Coins are Popular in Shanghai

When people outside Shanghai visit Shanghai for the first time (including me 10 years ago), they often found RMB coins are more popular in Shanghai than any other cities in China. Going out empty handed for one day and when you return, you probably have some coins in pocket.

Where the Coins Comes From

The answer is simple. It comes from everywhere.

The biggest source may be the Shanghai Metro. If you buy ticket of 4 RMB with 10 RMB paper cash, often you get your charge in 6 one-RMB coins.

The automatic ticket vending machines are the same. They sometimes give changes in coins as many as 16 one-RMB coins. Once I got 16 coins when I bought 4 RMB ticket from People’s Square to Xujiahui with 20 RMB.

The other source is taxi. Taxi drivers always keeps the coins at hand.

Since coins are so popular, the 1-RMB paper cash is not as popular, and I didn’t saw 2-RMB paper cash for a long time (BTW, did they stopped producing this kind of cash?).

Where to Use it

I believe there are two reasons why people in Shanghai loves coins better.

1. There is a Coin Manufaturing Factory in Shanghai. There are only 3 coin manufacturing companies in China (the others are in Shenyang, and Nanjing. There is another one in Shenzhen, but they don’t produce RMB coins. They produce golden coins only) (correct me if I am wrong here).

2. There are many coin-only equipments in Shanghai. For example, the ticket vending machine in Shanghai Metro, and the telephone booth, drink vending machines… You can use it in many places. The “self-serve” buses are also a good place for coins.

Shanghai is Different

In most cities I visited in China, they don’t like coins. For example, in Beijing and Luoyang, people don’t like coins, and some refuse to accept coins. To be not exact, not to refuse. They just ask you if you have paper cash instead of coins.

People say it is troublesome to carry coins, and they are easy to lose.

I am a Coin-fan

Me? I love coins. I love the feeling to have a lot of coins in pockets – “the feeling of being rich.” Just kidding. But I do know that advisers to Bill Gates suggested Bill not to carry any coins in pocket, because the sound of coins reminds people of how rich he is.

Today is a typical day. I started with 10 RMB, bought ticket at vending machine at 4 RMB (the Public Transportation card happened to have no money in it), and spent 4 out of the 6 changed coins tonight. Now I have two left. The picture below is one of them… :-)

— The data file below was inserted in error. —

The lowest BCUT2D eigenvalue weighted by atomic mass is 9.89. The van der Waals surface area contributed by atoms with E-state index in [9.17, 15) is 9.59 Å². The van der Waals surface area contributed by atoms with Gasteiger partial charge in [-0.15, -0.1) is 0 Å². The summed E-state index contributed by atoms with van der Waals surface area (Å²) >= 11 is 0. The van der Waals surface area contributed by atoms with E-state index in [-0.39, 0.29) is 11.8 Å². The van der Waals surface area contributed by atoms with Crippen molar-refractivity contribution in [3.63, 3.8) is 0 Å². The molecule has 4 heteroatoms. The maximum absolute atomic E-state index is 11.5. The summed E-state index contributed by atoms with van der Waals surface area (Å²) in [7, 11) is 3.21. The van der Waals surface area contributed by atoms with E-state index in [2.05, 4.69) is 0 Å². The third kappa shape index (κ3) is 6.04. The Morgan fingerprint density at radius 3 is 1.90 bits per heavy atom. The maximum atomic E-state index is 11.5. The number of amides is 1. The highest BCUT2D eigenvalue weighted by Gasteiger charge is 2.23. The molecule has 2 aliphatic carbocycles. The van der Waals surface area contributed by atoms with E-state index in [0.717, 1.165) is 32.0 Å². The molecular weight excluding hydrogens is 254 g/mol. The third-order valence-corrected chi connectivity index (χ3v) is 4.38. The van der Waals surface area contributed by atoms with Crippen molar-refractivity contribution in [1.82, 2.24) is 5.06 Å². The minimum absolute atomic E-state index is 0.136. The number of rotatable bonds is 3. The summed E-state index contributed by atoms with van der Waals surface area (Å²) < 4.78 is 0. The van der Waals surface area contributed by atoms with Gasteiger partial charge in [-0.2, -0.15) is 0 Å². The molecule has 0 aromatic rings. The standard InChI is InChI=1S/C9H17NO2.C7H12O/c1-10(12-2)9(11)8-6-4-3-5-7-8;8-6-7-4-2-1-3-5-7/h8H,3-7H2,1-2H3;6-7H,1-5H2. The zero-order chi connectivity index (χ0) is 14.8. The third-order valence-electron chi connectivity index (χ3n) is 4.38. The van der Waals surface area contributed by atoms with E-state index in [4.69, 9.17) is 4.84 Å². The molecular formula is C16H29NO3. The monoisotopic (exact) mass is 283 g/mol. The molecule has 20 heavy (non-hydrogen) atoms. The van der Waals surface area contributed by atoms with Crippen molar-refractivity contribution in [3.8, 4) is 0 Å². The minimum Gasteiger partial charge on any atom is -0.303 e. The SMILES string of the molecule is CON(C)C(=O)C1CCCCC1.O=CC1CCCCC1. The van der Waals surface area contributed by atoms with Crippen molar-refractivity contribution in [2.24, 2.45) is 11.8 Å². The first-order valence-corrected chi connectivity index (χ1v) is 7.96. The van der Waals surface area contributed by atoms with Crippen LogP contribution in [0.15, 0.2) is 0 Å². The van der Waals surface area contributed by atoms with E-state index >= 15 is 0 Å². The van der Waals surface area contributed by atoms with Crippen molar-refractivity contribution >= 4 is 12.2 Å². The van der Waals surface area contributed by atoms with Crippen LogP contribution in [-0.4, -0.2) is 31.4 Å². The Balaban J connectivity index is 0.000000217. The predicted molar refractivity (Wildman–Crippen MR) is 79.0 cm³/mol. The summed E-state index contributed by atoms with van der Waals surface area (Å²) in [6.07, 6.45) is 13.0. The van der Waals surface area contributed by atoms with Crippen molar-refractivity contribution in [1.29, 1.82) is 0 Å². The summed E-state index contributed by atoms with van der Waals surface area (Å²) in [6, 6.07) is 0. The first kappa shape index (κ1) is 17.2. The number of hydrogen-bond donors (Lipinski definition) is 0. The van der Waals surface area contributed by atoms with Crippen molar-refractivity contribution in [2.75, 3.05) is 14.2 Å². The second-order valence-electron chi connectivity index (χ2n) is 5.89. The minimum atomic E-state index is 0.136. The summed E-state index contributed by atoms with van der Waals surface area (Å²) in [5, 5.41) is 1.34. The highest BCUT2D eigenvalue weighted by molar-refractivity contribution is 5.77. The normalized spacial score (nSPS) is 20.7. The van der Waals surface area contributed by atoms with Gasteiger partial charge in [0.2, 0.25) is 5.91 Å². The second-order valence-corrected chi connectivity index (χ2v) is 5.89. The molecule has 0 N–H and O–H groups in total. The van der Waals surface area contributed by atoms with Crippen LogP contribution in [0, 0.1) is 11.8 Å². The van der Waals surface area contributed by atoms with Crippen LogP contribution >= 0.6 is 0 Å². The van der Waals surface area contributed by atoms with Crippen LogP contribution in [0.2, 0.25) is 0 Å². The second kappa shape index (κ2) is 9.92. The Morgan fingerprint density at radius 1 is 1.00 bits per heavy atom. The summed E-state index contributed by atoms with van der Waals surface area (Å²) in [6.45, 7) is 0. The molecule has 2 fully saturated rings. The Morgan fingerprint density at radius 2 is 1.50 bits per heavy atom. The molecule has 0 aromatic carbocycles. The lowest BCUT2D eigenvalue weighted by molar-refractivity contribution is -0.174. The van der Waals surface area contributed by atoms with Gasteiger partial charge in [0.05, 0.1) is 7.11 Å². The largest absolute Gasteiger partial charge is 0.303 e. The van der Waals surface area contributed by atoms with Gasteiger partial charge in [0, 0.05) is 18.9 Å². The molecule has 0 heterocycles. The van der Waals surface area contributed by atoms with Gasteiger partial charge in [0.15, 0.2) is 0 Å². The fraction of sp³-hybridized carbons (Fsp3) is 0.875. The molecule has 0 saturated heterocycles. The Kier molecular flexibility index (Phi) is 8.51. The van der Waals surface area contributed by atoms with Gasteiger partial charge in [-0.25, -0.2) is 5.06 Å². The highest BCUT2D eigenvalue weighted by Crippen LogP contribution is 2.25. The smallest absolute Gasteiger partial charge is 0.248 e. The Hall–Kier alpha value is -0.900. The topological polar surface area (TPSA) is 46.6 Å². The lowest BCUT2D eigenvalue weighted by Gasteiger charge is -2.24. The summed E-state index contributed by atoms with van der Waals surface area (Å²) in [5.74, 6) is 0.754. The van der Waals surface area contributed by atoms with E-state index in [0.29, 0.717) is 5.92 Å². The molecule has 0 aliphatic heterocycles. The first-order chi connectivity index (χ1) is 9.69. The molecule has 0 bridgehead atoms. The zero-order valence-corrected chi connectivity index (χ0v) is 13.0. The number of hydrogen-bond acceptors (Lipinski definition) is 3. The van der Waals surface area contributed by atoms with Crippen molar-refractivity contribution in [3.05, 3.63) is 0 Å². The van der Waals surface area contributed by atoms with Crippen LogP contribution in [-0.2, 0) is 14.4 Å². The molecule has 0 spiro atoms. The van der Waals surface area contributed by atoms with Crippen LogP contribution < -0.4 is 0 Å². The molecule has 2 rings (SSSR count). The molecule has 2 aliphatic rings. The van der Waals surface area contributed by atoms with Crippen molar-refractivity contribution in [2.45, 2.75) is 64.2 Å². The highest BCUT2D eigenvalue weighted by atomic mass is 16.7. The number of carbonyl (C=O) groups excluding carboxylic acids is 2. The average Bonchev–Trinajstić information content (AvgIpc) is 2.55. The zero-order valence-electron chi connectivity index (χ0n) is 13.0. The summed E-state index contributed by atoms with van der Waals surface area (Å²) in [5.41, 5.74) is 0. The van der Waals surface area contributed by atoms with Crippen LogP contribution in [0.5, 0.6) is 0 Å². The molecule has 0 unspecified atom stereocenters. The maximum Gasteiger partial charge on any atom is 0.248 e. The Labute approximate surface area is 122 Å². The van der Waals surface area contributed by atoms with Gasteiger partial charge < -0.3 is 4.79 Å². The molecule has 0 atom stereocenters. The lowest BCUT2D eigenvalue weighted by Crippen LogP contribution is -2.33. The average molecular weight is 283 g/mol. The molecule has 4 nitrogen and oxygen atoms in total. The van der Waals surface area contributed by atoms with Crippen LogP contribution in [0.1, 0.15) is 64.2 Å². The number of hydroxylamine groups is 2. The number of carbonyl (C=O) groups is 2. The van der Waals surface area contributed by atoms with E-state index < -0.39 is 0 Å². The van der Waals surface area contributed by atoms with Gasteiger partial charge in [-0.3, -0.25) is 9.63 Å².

My 1-RMB coin

15 thoughts on “Coins are Popular in Shanghai

  1. Daisy

    Here in DongGuan ( GuangDong Province) many times people refused to accept coins. Once when I was on a bus, since a man refused to change his bus fee from coins to notes, the bus driver forced him to get down from the bus roughly. So, at last that man had to change. So, here we don’t like coins, they are treated no the same as notes!

  2. Johnko

    >BTW, did they stopped producing this kind of cash?).

    AFAIK 2-yuan notes aren’t producing for a long time, and there isn’t 2-yuan banknote in 1999′ series of RMB – only in 1980′. Last time I saw 2-yuan cash about a year ago, somebody in Heihe (Heilongjiang) gave me the change. It looked like a piece of toilet paper :)

  3. Michael in Dallas, TX, USA

    Hello !! I’m Michael from Dallas, TX, USA… I’m a Korean-American and I came across your interesting blog. I found your blog by Googling “photo to cartoon.” I’ve been searching and searching for some time now for a software that will allow me to take a photo of my nephew and make it a cartoon without too much difficulty. Is Home Style Plus only available for the Japanese version of Office 2003? Is there any way I can obtain a copy of this software? If you can point me in the right direction I would be most appreciative.

    http://home.wangjianshuo.com/archives/20040423_my_own_cartoon_picture_with_home_style.htm

    Last year I went to Korea and since I’ve already lived in Germany, my next overseas trip will be to China. Historically, I believe China to be the richest country ever and I want to visit. Also, I just want to eat authentic Chinese food!